The big, scary headline of the day is that Tesla is recalling every Model 3 sedan manufactured between 2017 and the end of 2020 — a total of 356,309 cars — because of a defect in the wiring harness that may affect the operation of the rearview camera. If the camera malfunctions, people behind the cars could be injured when the cars are backing up if the drivers are not able to back up well without cameras.
In addition, 119,009 Model S sedans manufactured from 2014 to 2021 are being recalled to fix a misalignment of the locking mechanism for the frunk that could allow the lid covering the forward cargo compartment to open unexpectedly and block the driver’s view of the road ahead.
According to the BBC, Tesla voluntarily reported to the National Highway Traffic Safety Administration (NHTSA) on December 21 that about 1% of all Model 3s manufactured from 2017 through 2020 could have a the rear camera issue. It said “repeated opening and closing of the trunk lid” may cause excessive wear to a cable that provides the rear-view camera feed. If the cable becomes worn to the point that its core is damaged, “the rear view camera feed is not visible on the center display.”
In fact, this is exactly what happened to the Model 3 owned by CleanTechnica’s own Zachary Shahan. The repair to his car had to be performed at a Tesla service center, but that was a few months ago. The bigger issue for Zach was that the fault in the wiring harness made it that he couldn’t open the trunk via the app, touchscreen, or handle. The only way to open it — for a month until it was fixed — was by putting the back seat down and squeezing through the trunk and anything in it to reach a manual latch on the trunk door. The rearview camera only went black a handful of times in that time period.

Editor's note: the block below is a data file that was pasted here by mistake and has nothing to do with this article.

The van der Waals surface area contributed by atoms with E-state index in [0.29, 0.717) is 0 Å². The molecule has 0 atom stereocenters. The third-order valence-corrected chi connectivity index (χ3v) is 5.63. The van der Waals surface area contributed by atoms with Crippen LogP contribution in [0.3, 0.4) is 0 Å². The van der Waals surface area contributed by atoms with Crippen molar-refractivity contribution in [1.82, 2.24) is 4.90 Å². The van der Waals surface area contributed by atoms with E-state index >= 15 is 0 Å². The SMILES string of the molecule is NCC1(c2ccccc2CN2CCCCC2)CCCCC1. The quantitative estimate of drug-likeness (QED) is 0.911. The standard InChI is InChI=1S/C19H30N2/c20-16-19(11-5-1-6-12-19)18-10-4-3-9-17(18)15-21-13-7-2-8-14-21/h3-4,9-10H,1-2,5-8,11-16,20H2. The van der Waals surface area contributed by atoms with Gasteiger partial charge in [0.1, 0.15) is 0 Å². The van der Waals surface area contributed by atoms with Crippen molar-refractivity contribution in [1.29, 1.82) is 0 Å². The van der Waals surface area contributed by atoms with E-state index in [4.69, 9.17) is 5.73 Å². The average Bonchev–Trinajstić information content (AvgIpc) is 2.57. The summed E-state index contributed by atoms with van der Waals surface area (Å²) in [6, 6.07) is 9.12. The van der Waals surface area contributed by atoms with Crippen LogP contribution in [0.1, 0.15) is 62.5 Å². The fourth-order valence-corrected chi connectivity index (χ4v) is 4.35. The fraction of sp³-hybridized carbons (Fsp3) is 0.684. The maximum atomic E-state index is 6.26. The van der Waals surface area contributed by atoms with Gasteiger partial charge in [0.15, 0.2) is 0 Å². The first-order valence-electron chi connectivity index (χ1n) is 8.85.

Regarding the recall, here is an email from Tesla that Zachary received today with more information from the company:
As usual, Tesla has declined to comment, but owners can call customer service at 1-877-798-3752. An official notice from Tesla will be mailed to owners in February.
There are those who will celebrate any black eye that comes Tesla’s way. But maybe they should cover there smug smirks. According to Statista, there were more than 53 million vehicles involved in recalls in the US in 2019. These recalls are annoying but not as deadly as the defective ignition switches that General Motors refused to acknowledge for years.
To be fair, having the hood open and smash back into the windshield while driving is guaranteed to lead to a Code Brown moment. At least Tesla has had the grace to self-report the defects and step up to the plate to address them. If only every manufacturer would adopt a similarly proactive attitude.
Have a tip for CleanTechnica, want to advertise, or want to suggest a guest for our CleanTech Talk podcast? Contact us here.